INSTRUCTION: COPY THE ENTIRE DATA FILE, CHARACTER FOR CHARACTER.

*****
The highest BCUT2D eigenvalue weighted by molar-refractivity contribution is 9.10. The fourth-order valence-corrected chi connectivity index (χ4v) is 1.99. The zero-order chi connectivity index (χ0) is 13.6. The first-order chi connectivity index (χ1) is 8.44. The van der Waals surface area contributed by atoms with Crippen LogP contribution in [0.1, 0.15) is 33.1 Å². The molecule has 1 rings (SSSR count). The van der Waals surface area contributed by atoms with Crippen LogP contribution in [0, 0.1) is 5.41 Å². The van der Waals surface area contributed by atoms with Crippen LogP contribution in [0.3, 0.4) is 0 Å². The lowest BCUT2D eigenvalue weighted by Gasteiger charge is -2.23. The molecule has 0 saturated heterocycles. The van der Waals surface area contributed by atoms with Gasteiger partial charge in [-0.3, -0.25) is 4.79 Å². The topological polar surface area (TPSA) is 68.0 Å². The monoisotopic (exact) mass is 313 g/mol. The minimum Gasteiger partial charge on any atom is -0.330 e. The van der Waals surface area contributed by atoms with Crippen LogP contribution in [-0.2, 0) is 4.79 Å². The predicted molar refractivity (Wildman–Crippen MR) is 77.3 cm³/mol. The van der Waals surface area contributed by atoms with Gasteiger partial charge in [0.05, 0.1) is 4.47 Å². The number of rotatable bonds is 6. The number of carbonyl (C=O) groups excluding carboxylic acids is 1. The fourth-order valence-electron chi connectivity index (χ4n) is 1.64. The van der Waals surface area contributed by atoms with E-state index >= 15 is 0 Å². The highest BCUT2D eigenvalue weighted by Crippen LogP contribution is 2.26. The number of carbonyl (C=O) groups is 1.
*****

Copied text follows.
The highest BCUT2D eigenvalue weighted by molar-refractivity contribution is 9.10. The fourth-order valence-corrected chi connectivity index (χ4v) is 1.99. The zero-order chi connectivity index (χ0) is 13.6. The first-order chi connectivity index (χ1) is 8.44. The van der Waals surface area contributed by atoms with Crippen LogP contribution in [0.1, 0.15) is 33.1 Å². The molecule has 1 rings (SSSR count). The van der Waals surface area contributed by atoms with Crippen LogP contribution in [0, 0.1) is 5.41 Å². The van der Waals surface area contributed by atoms with Crippen LogP contribution in [0.3, 0.4) is 0 Å². The lowest BCUT2D eigenvalue weighted by Gasteiger charge is -2.23. The molecule has 0 saturated heterocycles. The van der Waals surface area contributed by atoms with Gasteiger partial charge in [-0.3, -0.25) is 4.79 Å². The topological polar surface area (TPSA) is 68.0 Å². The monoisotopic (exact) mass is 313 g/mol. The minimum Gasteiger partial charge on any atom is -0.330 e. The van der Waals surface area contributed by atoms with Crippen LogP contribution in [-0.2, 0) is 4.79 Å². The predicted molar refractivity (Wildman–Crippen MR) is 77.3 cm³/mol. The van der Waals surface area contributed by atoms with Gasteiger partial charge in [0.05, 0.1) is 4.47 Å². The number of rotatable bonds is 6. The number of carbonyl (C=O) groups excluding carboxylic acids is 1. The fourth-order valence-electron chi connectivity index (χ4n) is 1.64. The van der Waals surface area contributed by atoms with E-state index >= 15 is 0 Å². The highest BCUT2D eigenvalue weighted by Crippen LogP contribution is 2.26. The number of carbonyl (C=O) groups is 1.